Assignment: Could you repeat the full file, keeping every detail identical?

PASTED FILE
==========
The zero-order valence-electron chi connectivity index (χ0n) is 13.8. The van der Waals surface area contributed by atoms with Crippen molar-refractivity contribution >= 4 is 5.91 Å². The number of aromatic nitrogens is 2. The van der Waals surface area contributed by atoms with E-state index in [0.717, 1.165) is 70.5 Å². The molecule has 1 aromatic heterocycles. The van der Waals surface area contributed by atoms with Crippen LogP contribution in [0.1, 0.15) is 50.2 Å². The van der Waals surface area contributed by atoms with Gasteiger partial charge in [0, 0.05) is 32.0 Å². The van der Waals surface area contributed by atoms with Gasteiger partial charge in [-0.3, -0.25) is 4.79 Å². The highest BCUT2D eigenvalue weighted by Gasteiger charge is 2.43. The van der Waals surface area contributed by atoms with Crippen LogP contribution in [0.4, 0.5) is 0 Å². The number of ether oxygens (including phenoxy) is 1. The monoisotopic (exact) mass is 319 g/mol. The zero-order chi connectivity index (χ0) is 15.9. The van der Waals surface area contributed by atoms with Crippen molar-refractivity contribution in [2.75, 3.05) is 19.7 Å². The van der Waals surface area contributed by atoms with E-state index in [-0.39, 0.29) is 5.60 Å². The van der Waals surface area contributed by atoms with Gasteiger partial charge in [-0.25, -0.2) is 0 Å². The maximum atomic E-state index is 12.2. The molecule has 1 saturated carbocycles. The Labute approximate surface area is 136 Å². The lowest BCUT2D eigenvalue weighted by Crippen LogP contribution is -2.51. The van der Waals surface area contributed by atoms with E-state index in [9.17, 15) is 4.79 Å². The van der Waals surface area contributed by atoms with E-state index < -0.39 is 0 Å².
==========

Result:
The zero-order valence-electron chi connectivity index (χ0n) is 13.8. The van der Waals surface area contributed by atoms with Crippen molar-refractivity contribution >= 4 is 5.91 Å². The number of aromatic nitrogens is 2. The van der Waals surface area contributed by atoms with E-state index in [0.717, 1.165) is 70.5 Å². The molecule has 1 aromatic heterocycles. The van der Waals surface area contributed by atoms with Crippen LogP contribution in [0.1, 0.15) is 50.2 Å². The van der Waals surface area contributed by atoms with Gasteiger partial charge in [0, 0.05) is 32.0 Å². The van der Waals surface area contributed by atoms with Gasteiger partial charge in [-0.3, -0.25) is 4.79 Å². The highest BCUT2D eigenvalue weighted by Gasteiger charge is 2.43. The van der Waals surface area contributed by atoms with Crippen LogP contribution in [0.4, 0.5) is 0 Å². The number of ether oxygens (including phenoxy) is 1. The monoisotopic (exact) mass is 319 g/mol. The zero-order chi connectivity index (χ0) is 15.9. The van der Waals surface area contributed by atoms with Crippen molar-refractivity contribution in [2.75, 3.05) is 19.7 Å². The van der Waals surface area contributed by atoms with E-state index in [-0.39, 0.29) is 5.60 Å². The van der Waals surface area contributed by atoms with Gasteiger partial charge in [-0.25, -0.2) is 0 Å². The maximum atomic E-state index is 12.2. The molecule has 1 saturated carbocycles. The Labute approximate surface area is 136 Å². The lowest BCUT2D eigenvalue weighted by Crippen LogP contribution is -2.51. The van der Waals surface area contributed by atoms with E-state index in [9.17, 15) is 4.79 Å². The van der Waals surface area contributed by atoms with E-state index < -0.39 is 0 Å².